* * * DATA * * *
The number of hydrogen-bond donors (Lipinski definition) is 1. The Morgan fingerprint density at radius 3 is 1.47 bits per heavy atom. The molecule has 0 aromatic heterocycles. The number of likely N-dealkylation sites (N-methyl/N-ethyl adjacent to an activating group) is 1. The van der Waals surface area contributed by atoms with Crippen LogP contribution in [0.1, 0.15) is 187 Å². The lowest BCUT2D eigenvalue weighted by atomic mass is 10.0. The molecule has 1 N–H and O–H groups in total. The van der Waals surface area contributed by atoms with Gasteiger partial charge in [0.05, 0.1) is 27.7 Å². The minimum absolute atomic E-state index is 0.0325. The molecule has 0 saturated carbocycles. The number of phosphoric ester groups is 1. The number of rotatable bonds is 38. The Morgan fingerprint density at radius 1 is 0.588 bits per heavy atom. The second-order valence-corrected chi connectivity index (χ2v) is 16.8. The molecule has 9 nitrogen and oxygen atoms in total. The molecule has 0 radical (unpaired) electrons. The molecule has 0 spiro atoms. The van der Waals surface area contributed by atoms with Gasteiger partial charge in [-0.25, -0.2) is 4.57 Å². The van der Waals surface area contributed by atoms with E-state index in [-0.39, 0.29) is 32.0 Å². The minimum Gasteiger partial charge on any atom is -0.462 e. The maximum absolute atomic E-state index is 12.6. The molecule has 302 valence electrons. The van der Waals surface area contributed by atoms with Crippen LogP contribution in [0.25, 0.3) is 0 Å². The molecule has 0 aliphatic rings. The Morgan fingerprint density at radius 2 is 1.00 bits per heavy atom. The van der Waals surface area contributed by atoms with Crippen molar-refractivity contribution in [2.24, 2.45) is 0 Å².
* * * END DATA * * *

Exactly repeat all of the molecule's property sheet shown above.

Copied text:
The number of hydrogen-bond donors (Lipinski definition) is 1. The Morgan fingerprint density at radius 3 is 1.47 bits per heavy atom. The molecule has 0 aromatic heterocycles. The number of likely N-dealkylation sites (N-methyl/N-ethyl adjacent to an activating group) is 1. The van der Waals surface area contributed by atoms with Crippen LogP contribution in [0.1, 0.15) is 187 Å². The lowest BCUT2D eigenvalue weighted by atomic mass is 10.0. The molecule has 1 N–H and O–H groups in total. The van der Waals surface area contributed by atoms with Gasteiger partial charge in [0.05, 0.1) is 27.7 Å². The minimum absolute atomic E-state index is 0.0325. The molecule has 0 saturated carbocycles. The number of phosphoric ester groups is 1. The number of rotatable bonds is 38. The Morgan fingerprint density at radius 1 is 0.588 bits per heavy atom. The second-order valence-corrected chi connectivity index (χ2v) is 16.8. The molecule has 9 nitrogen and oxygen atoms in total. The molecule has 0 radical (unpaired) electrons. The molecule has 0 spiro atoms. The van der Waals surface area contributed by atoms with Gasteiger partial charge in [-0.25, -0.2) is 4.57 Å². The van der Waals surface area contributed by atoms with E-state index in [-0.39, 0.29) is 32.0 Å². The minimum Gasteiger partial charge on any atom is -0.462 e. The maximum absolute atomic E-state index is 12.6. The molecule has 302 valence electrons. The van der Waals surface area contributed by atoms with Crippen LogP contribution in [0.25, 0.3) is 0 Å². The molecule has 0 aliphatic rings. The Morgan fingerprint density at radius 2 is 1.00 bits per heavy atom. The van der Waals surface area contributed by atoms with Crippen molar-refractivity contribution in [2.24, 2.45) is 0 Å².